Grand totals!

  • Public transport (¬£142.50) + gym (¬£122) ‚Äď expenditure (¬£160) = ¬£104.50 savings
  • Car (¬£230.56) + gym (¬£122) ‚Äď expenditure (¬£160) = ¬£192.56 savings

2015 grand totals

  • Bike vs Public Transport – ¬£633 in pocket

  • Bike vs Car – ¬£846.33 in pocket

  • Total miles cycled – 2,454

So that’s it, folks! Over the course of the year, I have managed to save almost ¬£850 against my fictional car.¬†I am pretty happy with that, especially as my fictional car has been perfect and required no repairs or anything on its fictional MOT.

In conclusion

I think I will write a bit more about this over the next week or two. It’s been incredibly interesting to tot up my cycling and compare it against potential spends on running a car. Of course, this crude experiment has done nothing to try and understand the other amazing benefits afforded by cycling. No mention of:

  • carbon savings
  • societal benefits by riding a bike (bike riding offers a wealth of plus points in this sense)
  • my physical health and fitness
  • my mental health
  • the “feelgood” factor

More on this soon.

 

 

Lanzarote’s attitude to cycling

Much to my other half’s despair, I just spent two weeks with him in Lanzarote taking photos and spraffing on about the island’s cycling provision and infrastructure. Never mind sun, sand and sangria, on my trip to the Canaries I was all about the segregated cycling provision, demographic breakdowns and the impact of presumed liability.

Cycling in Lanzarote has a lot of perks

Cycling in Lanzarote has a lot of perks

Lanzarote is not only sunny, warm and visually arresting, but is very appealing for cycling. I don’t just mean all-day road rides or epic mountain bike adventures; cycling is a viable form of everyday transport. I was really impressed by the island’s attitude towards bikes, and my trip there put some things into perspective when I think about Edinburgh.

Bike at El Golfo

Bike at El Golfo

Lanzarote is a small island with a population of around 120k. Even at the peak of the summer season with a a tourist influx, the island’s population swells to around 200k, less than half the population of Edinburgh. The island is well connected with beautifully tarmaced and well-maintained roads, and isn’t overly mountainous.

There was a considerable amount of segregated infrastructure available in the resorts of Lanzarote, used by all different kinds of people.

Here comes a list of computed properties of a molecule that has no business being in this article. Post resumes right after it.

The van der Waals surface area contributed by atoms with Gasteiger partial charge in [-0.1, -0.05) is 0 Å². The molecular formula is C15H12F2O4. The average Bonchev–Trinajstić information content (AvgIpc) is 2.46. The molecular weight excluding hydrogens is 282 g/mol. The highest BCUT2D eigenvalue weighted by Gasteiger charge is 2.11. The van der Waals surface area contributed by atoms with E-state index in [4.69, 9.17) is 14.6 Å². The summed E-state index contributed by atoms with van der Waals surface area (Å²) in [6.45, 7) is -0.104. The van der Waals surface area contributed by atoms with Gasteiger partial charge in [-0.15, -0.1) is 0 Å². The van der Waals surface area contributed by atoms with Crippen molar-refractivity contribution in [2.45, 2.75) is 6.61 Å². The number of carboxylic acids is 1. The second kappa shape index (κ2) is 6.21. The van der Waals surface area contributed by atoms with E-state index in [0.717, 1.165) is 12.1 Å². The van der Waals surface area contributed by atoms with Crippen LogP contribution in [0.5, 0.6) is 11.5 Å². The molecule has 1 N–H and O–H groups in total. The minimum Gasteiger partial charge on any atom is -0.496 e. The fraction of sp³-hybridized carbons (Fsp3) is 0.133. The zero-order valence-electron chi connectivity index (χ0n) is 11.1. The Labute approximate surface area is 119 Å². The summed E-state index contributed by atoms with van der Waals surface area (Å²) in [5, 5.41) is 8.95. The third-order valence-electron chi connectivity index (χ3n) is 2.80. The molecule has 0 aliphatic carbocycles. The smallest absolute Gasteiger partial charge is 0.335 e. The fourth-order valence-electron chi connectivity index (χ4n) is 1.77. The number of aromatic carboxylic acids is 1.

Segregated provision in Puerto del Carmen

Segregated provision in Puerto del Carmen

Visitors use hire bikes to get around in Puerto del Carmen

Visitors use hire bikes to get around on segregated infrastructure in Puerto del Carmen

In my two weeks on the island, I saw hardly any high visibility clothing and helmet wear. Visitors and locals alike used segregated infrastructure, as well as riding happily on the road. Cycling was accessible to all ages, and it warmed my cockles to see just about every kind of person out and about on a bike.

Older people cycled happily

Older people cycled happily

Family cycling provision

Family cycling provision – see how happy this family are!

I didn’t see a single painted bike lane on the streets of Lanzarote, but interestingly vehicles appeared to be extremely courteous of cycling all over the island, including roadies out for longer spins in the Timanfaya National Park. This will be partly due to presumed liability, which ensures that the most vulnerable road users are protected and facilitates mutual respect on the road (the UK is one of only five European countries that doesn’t operate in this fashion).

I saw a lot of mountain bikers as well as roadies as I travelled around the island on a couple of bus tours. The Lanzarote landscape is spectacular and would be pretty incredible to see via a bike. The roads are immaculate and there are some good climbs to keep everyone entertained.

MTB riders take a break at Haria

MTB riders take a break at Haria

This small island does have the weather on its side, but its resident population is less than a quarter of Edinburgh’s yet the investment in segregated infrastructure and presumed liability means that cycling is normalised, popular and not the preserve of the fit and the fast.

As illustrated time and time and time again, good quality cycling provision that is safe and separate from traffic is what encourages everyday cycling. It would be unfair to say my home town is ignorant of this fact, as the recently published Roseburn to Leith consultation demonstrates that Edinburgh understands what works. I would heartily recommend you respond to the council consultation positively – it’s brave and re-allocates space from traffic to pedestrians and cyclists so it’s imperative you show your support.

I hope our city takes a leaf out of Lanzarote’s book and we start to see more segregated provision (and a bit more sunshine wouldn’t go amiss, either!). Until that happens, maybe it’s not such a bad thing to pedal off into a Canary-coloured sunset…

My approach to bad weather is to just keep cycling

It’s been a bit dreich in Edinburgh these last few days. The weather has taken a big huff, and is currently gusting itself into exhaustion. Looks like we’ll have to wait until Wednesday for the watery sunshine of late autumn to reappear, so in the meantime it’s worth remembering that when you’re cycling there’s no such thing as bad weather – only bad kit.